you see, son, i want to hide behind bars
and fight forever
You can only relate. And if it was me, the grief would be mine. I wouldn’t want it shared or discussed. Avoiding the risk of sympathetic utterances, I’d need to find a way through by myself. If such survival involved words, they’d be my words alone.
on the stairs
next to the wall
something is written –
someone is saying something
However, Nyezwa chose for these poems to be published and that adds complication. The act of making public is perhaps an invitation to share. Perhaps the appeal of writing is the ability to make a contribution to the public space in a private way.
today I want to write something
the bird on the walk was here, something
Indeed, does Malikhanye really mean what the words themselves suggest, or are the words there for each reader to attach their own individual meanings? Maybe facilitating such attachment is Nyezwa’s purpose and that is a process that demands sharing; somehow demands I write.
i want to take to the street like a raging bull
and to say once there was an innocent boy
a young man who desired love
In the end I did. But I wrote half-heartedly. Penfold (2013) only discusses the poems in Malikhanye briefly and that is maybe the biggest tragedy. Nyezwa’s verse demands more than that: it is itself committed and demands commitment.
call you, your name
that is now full of secrets
and still refuses to slip away
For anyone who studies literature this is a familiar decision. I don’t know the answer. You decide. Although I think this short piece is me continuing to attempt to work it out within myself, most importantly it remains about the poetry. Malikhanye was only three months old when he died but that was long enough to make a difference to his father, to me, to all those who have read the collection that bears his name.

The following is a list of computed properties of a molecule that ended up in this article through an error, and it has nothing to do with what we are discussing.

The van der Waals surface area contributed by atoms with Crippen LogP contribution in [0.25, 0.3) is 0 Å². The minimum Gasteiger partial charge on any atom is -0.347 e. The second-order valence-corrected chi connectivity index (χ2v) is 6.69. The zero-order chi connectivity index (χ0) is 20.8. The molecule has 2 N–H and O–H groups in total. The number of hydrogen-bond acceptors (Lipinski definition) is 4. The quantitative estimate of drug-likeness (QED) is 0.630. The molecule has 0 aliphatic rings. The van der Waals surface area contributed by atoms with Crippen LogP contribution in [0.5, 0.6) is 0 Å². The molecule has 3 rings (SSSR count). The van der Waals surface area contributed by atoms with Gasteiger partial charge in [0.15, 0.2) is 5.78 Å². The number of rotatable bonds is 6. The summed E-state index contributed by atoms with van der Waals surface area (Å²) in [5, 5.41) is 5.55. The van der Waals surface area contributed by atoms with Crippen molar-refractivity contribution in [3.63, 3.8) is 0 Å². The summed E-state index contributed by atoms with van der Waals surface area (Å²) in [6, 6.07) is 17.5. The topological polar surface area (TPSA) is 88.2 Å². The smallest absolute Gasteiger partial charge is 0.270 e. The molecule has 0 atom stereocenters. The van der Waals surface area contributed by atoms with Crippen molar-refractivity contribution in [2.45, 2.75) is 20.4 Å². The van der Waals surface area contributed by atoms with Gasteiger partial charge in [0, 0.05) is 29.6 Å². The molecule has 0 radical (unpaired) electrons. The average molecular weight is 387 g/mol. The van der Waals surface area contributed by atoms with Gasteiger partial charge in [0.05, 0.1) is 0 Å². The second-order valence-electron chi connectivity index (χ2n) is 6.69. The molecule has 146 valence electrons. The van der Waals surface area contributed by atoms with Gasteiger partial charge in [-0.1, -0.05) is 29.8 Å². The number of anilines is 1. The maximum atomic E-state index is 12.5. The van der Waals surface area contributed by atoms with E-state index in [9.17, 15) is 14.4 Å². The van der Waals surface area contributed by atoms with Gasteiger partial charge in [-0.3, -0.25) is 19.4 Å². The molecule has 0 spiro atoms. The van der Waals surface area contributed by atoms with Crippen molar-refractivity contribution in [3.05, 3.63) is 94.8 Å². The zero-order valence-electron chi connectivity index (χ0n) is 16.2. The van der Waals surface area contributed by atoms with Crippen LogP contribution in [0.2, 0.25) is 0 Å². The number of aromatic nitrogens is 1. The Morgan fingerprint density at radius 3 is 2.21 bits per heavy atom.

you will survive like day
to embrace all things
your spirit will be earth
final as silence
you will see
Malikhanye is touching, troubling, heartbreaking: it’s also stunningly good.
malikhanye, you were once the slowness of the earth
until the volcano erupted
and made all mystic things more natural
everything was dead until you came and lifted the sun
 Nyezwa, Mxolisi (2011), Malikhanye, Deep South Press, Grahamstown.
 Penfold, Tom (2013), Black Consciousness and the Politics of Writing the Nation in South Africa, Unpublished PhD Dissertation, University of Birmingham.
 As James Graham has said of Ivan Vladislavić’s work as an editor: ‘The Quiet Editor: Ivan Vladislavić and the World(ing) of South African Literature’. Unpublished paper presented at African Studies Association UK Conference: 9-11th September, 2014. University of Sussex, UK.
Tom Penfold is currently a post-doctoral fellow at the University of Johannesburg where he is working towards the publication of his recently completed doctoral thesis. Tom’s research covers, primarily Black Consciousness affiliated, South African culture from the 1970s to the present. He is also interested in the relationships between literature and the politics of education and publishing.